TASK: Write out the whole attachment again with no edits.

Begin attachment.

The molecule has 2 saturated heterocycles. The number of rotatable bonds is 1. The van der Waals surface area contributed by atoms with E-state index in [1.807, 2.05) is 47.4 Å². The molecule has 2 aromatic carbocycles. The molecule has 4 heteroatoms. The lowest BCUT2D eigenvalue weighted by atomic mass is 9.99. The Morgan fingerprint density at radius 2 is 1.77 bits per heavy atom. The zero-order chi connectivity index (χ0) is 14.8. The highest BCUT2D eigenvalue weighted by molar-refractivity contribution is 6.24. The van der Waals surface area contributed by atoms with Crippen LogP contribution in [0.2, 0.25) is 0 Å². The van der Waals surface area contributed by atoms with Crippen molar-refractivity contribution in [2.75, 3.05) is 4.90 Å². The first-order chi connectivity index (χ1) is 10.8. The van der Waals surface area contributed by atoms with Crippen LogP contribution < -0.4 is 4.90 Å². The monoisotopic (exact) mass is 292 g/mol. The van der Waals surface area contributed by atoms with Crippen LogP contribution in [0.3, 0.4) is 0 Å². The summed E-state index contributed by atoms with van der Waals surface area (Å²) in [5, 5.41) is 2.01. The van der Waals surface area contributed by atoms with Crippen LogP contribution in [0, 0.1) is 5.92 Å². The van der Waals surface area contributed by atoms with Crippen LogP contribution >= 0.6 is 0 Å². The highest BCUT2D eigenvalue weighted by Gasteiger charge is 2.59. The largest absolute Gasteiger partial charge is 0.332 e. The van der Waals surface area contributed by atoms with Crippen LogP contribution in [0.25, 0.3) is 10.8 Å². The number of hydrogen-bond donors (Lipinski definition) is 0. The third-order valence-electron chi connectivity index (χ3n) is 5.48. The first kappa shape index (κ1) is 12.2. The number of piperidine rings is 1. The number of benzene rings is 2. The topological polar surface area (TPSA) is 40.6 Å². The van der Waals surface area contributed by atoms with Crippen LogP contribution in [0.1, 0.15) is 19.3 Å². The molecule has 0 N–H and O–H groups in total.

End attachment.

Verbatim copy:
The molecule has 2 saturated heterocycles. The number of rotatable bonds is 1. The van der Waals surface area contributed by atoms with E-state index in [1.807, 2.05) is 47.4 Å². The molecule has 2 aromatic carbocycles. The molecule has 4 heteroatoms. The lowest BCUT2D eigenvalue weighted by atomic mass is 9.99. The Morgan fingerprint density at radius 2 is 1.77 bits per heavy atom. The zero-order chi connectivity index (χ0) is 14.8. The highest BCUT2D eigenvalue weighted by molar-refractivity contribution is 6.24. The van der Waals surface area contributed by atoms with Crippen LogP contribution in [0.2, 0.25) is 0 Å². The van der Waals surface area contributed by atoms with Crippen molar-refractivity contribution in [2.75, 3.05) is 4.90 Å². The first-order chi connectivity index (χ1) is 10.8. The van der Waals surface area contributed by atoms with Crippen LogP contribution < -0.4 is 4.90 Å². The monoisotopic (exact) mass is 292 g/mol. The van der Waals surface area contributed by atoms with Crippen LogP contribution in [0.3, 0.4) is 0 Å². The summed E-state index contributed by atoms with van der Waals surface area (Å²) in [5, 5.41) is 2.01. The van der Waals surface area contributed by atoms with Crippen LogP contribution in [0, 0.1) is 5.92 Å². The van der Waals surface area contributed by atoms with Crippen LogP contribution >= 0.6 is 0 Å². The highest BCUT2D eigenvalue weighted by Gasteiger charge is 2.59. The largest absolute Gasteiger partial charge is 0.332 e. The van der Waals surface area contributed by atoms with Crippen LogP contribution in [0.25, 0.3) is 10.8 Å². The number of hydrogen-bond donors (Lipinski definition) is 0. The third-order valence-electron chi connectivity index (χ3n) is 5.48. The first kappa shape index (κ1) is 12.2. The number of piperidine rings is 1. The number of benzene rings is 2. The topological polar surface area (TPSA) is 40.6 Å². The van der Waals surface area contributed by atoms with Crippen LogP contribution in [0.1, 0.15) is 19.3 Å². The molecule has 0 N–H and O–H groups in total.